Waiting for the Other Sock to Drop

Walking with a dog can provide a nice time for observation and contemplation.  That sounds much more positive and constructive than, say, walking a dog can provide a nice time for picking up poop in a flimsy plastic bag that seems semi-porous.  So, yes, I try to focus on the observation and contemplation aspect of the morning walk.  A lot of my contemplation time is taken up with odd wonderings, like trying to figure out the inspiration for whatever song I seem to be humming or whistling or singing to myself.  “Why, for instance, would I find myself humming, “Your Mother Should Know,” an obscure and frankly pretty lame Beatles song? Click here for profound lyrics. Is it that I say, “Let’s all get up” when I get out of bed in the morning? Kind of like I’m talking myself into an upright position?  Or is it, instead, that I’m just now realizing that my mother was “born a long, long time ago”?  Sorry, Mom. Or is it just that it’s a song from the first album I ever owned (okay, co-owned with my sister)?  That would just make it my imprinted walking music.  It’s a mystery.

Clearly, I’m not solving the world’s problems on these walks…nor am I really fueling any valuable writing.  

Saturday’s walk brought this puzzling question:  Why are six or seven pairs of fancy men’s socks strewn across the road on the block next to ours?  I didn’t think we were separated by enough geographic distance (three-tenths of a mile) that a cultural difference could be at the root of this phenomenon.  On our block, we have been known to set out our trash cans and recycling bins at the end of our driveway.   On our block we also used to display our American flag around holidays (before it became a code for making America great again).  But we rarely place our laundry in the street or express our loyalties to certain fabric patterns by laying them out on the pavement.  Not that I’m judging.  It’s just not how we do things over on our block.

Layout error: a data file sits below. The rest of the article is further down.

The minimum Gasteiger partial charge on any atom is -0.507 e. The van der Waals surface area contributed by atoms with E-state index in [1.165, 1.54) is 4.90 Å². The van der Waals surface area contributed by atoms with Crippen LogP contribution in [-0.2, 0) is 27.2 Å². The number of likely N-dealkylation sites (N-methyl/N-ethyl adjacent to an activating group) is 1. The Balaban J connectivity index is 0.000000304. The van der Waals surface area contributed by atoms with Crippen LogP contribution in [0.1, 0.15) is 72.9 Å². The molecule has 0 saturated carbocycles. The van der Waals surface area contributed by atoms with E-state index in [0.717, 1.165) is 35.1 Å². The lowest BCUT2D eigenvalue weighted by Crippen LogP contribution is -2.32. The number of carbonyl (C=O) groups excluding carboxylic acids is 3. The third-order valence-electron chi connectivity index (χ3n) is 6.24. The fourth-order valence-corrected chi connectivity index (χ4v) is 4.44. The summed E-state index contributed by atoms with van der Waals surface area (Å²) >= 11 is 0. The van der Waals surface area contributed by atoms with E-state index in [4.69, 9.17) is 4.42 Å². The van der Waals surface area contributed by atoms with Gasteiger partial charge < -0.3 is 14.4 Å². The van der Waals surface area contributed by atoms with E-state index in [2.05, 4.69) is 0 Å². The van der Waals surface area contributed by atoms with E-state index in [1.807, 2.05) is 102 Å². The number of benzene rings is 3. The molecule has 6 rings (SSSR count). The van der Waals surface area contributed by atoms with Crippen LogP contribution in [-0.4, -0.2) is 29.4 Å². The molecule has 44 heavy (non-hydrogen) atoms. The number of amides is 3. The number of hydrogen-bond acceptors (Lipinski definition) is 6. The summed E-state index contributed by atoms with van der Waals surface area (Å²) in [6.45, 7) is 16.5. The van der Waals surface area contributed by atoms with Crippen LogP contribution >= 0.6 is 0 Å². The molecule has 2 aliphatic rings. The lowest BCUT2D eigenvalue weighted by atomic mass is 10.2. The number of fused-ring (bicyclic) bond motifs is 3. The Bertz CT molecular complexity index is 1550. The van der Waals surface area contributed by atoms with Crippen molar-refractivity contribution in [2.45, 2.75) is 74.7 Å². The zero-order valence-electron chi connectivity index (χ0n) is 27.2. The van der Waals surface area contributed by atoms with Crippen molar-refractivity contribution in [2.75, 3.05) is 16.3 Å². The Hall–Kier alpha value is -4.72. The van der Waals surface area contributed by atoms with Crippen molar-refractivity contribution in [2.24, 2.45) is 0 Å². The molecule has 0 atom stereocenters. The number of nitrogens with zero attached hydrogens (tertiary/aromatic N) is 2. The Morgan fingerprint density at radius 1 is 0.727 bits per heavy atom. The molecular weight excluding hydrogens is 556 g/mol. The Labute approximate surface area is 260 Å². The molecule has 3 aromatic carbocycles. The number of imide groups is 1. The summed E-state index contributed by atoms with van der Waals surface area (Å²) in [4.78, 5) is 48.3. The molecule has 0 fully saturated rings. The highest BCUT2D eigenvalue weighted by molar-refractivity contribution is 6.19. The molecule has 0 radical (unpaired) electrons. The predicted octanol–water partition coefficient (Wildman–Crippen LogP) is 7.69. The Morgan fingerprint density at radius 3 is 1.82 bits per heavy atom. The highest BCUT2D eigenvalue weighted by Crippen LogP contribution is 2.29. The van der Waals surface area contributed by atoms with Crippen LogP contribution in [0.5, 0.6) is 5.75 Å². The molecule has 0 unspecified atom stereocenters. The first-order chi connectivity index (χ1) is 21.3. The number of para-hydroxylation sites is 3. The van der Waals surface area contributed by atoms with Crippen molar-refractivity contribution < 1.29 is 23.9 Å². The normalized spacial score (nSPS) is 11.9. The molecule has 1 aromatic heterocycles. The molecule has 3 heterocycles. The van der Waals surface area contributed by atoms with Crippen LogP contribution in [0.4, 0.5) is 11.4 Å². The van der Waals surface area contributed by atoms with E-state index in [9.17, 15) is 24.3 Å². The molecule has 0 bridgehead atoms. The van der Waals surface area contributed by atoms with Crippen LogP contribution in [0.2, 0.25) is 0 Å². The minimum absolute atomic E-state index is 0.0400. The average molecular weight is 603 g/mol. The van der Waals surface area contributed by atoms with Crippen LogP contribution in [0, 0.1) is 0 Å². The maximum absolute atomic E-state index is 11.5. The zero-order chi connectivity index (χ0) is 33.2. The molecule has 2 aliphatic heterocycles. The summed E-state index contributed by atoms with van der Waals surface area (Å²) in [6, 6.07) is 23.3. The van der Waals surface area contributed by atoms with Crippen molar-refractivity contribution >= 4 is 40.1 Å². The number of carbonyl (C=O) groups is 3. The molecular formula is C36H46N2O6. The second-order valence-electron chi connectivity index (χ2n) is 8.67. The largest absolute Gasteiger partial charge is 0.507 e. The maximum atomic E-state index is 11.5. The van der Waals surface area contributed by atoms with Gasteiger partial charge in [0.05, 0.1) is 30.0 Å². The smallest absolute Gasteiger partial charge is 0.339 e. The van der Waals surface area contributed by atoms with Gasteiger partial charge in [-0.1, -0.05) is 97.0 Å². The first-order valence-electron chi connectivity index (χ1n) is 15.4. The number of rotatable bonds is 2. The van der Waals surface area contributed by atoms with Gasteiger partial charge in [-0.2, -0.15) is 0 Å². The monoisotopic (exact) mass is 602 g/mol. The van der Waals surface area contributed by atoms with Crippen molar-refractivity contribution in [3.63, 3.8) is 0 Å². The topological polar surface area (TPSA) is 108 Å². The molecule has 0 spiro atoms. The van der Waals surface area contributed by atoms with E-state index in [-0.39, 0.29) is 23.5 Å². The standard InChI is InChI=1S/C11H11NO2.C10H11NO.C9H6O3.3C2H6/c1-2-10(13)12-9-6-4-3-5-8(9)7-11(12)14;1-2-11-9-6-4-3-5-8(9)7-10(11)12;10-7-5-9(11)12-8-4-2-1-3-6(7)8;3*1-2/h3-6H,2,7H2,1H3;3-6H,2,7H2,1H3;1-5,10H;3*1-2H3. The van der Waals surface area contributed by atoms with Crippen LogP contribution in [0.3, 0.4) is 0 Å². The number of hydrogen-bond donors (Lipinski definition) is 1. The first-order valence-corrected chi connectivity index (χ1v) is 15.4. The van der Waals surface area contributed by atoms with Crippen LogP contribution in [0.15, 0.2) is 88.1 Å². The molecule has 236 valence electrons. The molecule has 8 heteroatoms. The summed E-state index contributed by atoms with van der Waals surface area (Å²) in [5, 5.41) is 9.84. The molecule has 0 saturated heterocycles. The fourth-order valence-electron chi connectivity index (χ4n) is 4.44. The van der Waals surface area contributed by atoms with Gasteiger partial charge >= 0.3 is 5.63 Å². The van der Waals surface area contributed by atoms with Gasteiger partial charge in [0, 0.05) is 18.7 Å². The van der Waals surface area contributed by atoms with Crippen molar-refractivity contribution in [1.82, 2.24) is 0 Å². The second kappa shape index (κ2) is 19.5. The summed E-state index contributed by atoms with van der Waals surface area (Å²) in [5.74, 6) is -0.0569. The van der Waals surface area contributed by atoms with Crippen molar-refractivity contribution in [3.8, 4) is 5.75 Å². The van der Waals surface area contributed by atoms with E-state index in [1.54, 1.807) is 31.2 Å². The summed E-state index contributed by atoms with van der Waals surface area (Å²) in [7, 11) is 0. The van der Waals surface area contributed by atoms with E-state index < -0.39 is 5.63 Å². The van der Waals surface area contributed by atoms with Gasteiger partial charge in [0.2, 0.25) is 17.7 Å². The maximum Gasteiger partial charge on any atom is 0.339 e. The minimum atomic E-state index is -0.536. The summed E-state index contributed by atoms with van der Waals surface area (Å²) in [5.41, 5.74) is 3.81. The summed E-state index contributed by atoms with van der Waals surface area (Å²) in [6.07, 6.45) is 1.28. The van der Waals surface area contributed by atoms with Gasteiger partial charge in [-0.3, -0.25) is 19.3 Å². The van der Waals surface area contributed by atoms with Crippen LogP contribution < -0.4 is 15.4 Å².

I wondered if possibly it was some sort of relationship dispute.  You know, the kind where someone’s belongings get tossed out of the window and onto the street.  Maybe this wasn’t a major blow up, but just a little tiff, so the offended party just fired a warning shot, like, “Today, it’s your socks, but if you ever throw my sweater in the dryer again, well, let’s just say your Jordans and your All Birds may be flying the coop!”  

I like those ideas as possibilities, but I fear that it may be something worse.  There have been some transitions on that block, including the sale of one house to some people with New York license plates.  I’m concerned that this may have been some sort of sock deal gone bad.  The socks were not lined up like an organized display you would expect to see in Connecticut.  Nor were they in the vicinity of a window, as one might expect if this were a marital dispute.  Rather, they were scattered about the road, indicating that the owner (dealer) had fled the scene in some haste.  My wife, against my instincts and advice, had gathered the socks and piled them at the corner of the nearest driveway.  She is a native of Connecticut and can’t be expected to shake that her instinct to tidy. While I understood that this would be less upsetting to young children and to those concerned with the affect on property value, I did not want her getting mixed up in some sort of criminal activity.